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Bud Nicola Honored at Washington State Prevention Summit

At the 2013 Washington State Prevention Summit, NWCPHP faculty member Bud Nicola, MD, MHSA, was honored, along with several of his colleagues, for his work to bring a medicine take-back program to King County, Washington.
Bud Nicola Honored at Washington State Prevention Summit

Bud Nicola, MD, MHSA

A NWCPHP faculty member is honored for his work on a county-wide medicine take-back program.

November 19, 2013

At the 2013 Washington State Prevention Summit, NWCPHP faculty member Bud Nicola, MD, MHSA, was honored, along with several of his colleagues, for his work to bring a medicine take-back program to King County, Washington. Nicola serves on the King County Board of Health and is part of a subcommittee charged with the creation of a secure medicine return program for King County.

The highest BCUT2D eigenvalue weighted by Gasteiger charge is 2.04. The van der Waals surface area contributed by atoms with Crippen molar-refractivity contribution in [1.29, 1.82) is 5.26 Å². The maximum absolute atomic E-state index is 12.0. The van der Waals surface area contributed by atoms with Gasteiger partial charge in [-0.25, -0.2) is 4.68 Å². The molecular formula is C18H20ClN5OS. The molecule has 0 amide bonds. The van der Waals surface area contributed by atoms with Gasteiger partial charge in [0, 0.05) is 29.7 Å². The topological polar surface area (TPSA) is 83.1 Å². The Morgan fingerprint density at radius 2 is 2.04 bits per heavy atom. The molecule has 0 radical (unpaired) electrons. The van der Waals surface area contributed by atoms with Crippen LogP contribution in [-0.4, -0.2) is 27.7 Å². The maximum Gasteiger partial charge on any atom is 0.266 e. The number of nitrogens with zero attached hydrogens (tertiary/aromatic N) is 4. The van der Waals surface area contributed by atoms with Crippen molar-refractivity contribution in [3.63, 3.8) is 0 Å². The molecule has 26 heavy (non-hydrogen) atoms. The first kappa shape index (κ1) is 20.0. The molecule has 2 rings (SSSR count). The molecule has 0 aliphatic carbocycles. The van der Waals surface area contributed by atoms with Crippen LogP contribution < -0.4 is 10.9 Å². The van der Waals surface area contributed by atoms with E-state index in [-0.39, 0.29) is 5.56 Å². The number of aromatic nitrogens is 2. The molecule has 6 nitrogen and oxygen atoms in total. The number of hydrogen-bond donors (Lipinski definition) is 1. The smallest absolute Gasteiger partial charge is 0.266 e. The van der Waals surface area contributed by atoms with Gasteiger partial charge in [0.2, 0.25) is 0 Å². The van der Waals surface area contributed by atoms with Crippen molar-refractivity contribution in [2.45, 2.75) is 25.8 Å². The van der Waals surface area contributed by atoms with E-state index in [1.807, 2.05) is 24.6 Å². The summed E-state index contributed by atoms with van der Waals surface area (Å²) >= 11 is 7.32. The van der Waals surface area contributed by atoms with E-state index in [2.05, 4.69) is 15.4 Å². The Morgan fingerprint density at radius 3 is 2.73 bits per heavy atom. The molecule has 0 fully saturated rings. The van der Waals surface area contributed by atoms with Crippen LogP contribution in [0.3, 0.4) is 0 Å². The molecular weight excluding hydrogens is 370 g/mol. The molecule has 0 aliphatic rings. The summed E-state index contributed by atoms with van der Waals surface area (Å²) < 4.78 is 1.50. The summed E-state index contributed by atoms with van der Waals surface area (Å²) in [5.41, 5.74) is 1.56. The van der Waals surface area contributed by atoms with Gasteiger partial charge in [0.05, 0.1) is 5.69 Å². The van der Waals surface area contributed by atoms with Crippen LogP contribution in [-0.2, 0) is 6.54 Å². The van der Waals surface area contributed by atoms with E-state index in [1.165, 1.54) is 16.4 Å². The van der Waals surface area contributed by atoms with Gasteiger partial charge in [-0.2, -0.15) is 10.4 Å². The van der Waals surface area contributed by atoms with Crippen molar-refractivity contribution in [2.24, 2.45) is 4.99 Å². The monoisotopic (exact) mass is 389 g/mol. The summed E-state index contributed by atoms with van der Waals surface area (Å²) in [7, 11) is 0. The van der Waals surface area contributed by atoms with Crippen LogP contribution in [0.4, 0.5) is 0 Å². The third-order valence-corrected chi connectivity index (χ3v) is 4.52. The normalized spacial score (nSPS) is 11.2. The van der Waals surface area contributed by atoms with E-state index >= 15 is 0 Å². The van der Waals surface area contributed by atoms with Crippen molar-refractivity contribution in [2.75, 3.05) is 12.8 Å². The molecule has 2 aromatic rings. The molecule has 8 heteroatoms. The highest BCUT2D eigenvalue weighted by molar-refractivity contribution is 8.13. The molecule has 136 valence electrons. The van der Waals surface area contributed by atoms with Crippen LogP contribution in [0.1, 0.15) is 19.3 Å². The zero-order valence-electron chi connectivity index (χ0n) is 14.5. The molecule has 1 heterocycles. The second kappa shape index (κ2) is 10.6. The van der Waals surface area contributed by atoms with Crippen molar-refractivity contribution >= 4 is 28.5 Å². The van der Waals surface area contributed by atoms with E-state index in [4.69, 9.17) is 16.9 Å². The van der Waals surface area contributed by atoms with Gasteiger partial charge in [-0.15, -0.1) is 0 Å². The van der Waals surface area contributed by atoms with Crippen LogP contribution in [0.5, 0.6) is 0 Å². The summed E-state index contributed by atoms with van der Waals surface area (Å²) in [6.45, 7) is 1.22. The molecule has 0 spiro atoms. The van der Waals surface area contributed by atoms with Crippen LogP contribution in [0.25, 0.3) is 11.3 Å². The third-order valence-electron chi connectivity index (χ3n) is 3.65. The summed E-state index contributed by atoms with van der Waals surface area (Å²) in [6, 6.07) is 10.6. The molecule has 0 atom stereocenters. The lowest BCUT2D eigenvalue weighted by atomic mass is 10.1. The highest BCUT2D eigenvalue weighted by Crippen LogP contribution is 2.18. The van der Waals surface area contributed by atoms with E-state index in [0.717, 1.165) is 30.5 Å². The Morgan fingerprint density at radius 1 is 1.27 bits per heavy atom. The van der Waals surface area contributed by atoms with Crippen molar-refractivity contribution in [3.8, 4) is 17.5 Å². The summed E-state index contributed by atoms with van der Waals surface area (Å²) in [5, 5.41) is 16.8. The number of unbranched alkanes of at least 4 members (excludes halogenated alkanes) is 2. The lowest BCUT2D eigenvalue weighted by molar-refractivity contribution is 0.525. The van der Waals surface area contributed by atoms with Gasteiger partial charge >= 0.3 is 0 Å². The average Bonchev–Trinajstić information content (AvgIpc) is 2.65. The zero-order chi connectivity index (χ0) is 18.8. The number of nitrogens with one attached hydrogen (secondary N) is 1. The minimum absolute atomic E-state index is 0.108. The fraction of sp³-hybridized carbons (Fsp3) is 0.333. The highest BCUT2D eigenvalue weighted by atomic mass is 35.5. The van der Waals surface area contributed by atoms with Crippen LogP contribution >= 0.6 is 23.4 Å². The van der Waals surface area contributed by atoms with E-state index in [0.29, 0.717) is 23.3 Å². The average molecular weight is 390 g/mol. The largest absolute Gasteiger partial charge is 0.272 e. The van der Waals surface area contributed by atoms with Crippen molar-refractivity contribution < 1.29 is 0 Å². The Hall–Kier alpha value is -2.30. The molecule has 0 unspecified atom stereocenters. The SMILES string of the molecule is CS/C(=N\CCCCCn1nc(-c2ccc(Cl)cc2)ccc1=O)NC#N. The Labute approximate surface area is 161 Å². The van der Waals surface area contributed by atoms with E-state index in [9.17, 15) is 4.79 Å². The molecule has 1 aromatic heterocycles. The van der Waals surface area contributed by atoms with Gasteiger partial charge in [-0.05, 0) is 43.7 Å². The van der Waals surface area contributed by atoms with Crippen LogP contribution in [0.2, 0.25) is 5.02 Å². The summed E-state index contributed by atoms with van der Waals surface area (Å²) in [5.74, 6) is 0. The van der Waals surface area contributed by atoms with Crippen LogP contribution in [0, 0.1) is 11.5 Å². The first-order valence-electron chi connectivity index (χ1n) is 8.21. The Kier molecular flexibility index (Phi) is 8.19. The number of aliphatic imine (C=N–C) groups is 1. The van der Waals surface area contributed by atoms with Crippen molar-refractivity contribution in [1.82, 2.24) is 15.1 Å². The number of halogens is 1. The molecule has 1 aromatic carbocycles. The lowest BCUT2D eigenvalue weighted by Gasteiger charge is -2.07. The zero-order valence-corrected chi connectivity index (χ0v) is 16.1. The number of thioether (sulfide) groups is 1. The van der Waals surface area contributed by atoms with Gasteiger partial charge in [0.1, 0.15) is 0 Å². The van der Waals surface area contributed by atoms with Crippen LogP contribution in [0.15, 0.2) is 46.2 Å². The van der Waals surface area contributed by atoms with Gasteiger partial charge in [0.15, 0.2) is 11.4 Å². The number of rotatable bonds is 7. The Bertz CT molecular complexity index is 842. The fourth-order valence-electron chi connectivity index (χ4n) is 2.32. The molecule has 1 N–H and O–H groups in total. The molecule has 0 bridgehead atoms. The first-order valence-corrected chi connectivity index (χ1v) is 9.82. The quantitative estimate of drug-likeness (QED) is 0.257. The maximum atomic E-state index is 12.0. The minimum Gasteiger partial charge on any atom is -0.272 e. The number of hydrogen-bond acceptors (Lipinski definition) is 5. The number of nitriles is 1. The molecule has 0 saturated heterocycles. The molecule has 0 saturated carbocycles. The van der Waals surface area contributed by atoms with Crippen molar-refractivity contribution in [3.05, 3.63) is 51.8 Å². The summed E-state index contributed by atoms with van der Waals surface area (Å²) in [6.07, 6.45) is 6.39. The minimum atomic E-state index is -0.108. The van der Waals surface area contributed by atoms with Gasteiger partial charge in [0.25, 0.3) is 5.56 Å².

The subcommittee members who received the Washington State Exemplary Substance Abuse Prevention Award alongside Nicola were David Baker, Mayor of the City of Kenmore; Richard Conlin, Seattle City Councilmember; David Fleming, MD, Director and Health Officer of Public Health - Seattle & King County; and King County Councilmember, Joe McDermott.

The goal of the medicine take-back program is to provide King County residents with a safe way to dispose of unwanted prescription and over-the-counter medications. Flushing surplus medication down the toilet or tossing it in the garbage can lead to environmental harm. But simply letting unwanted medication accumulate in a residence is not a good idea either—children and youth can access it and either poison themselves or become addicted.

As designed by the subcommittee, the medicine take-back program will install secure boxes located in most retail pharmacies or law enforcement offices in King County. Medicine left at these locations will be collected and then destroyed by incineration at designated facilities. Drug manufacturers who sell medicines for residential use in King County will be required to run and pay for the program. Oversight of the program will be given by Public Health - Seattle & King County. The program is scheduled to go into effect in early 2014.

When asked about the prospects of the program, Nicola says, “This program including education promises to curb our serious rising problem in prescription drug abuse.”

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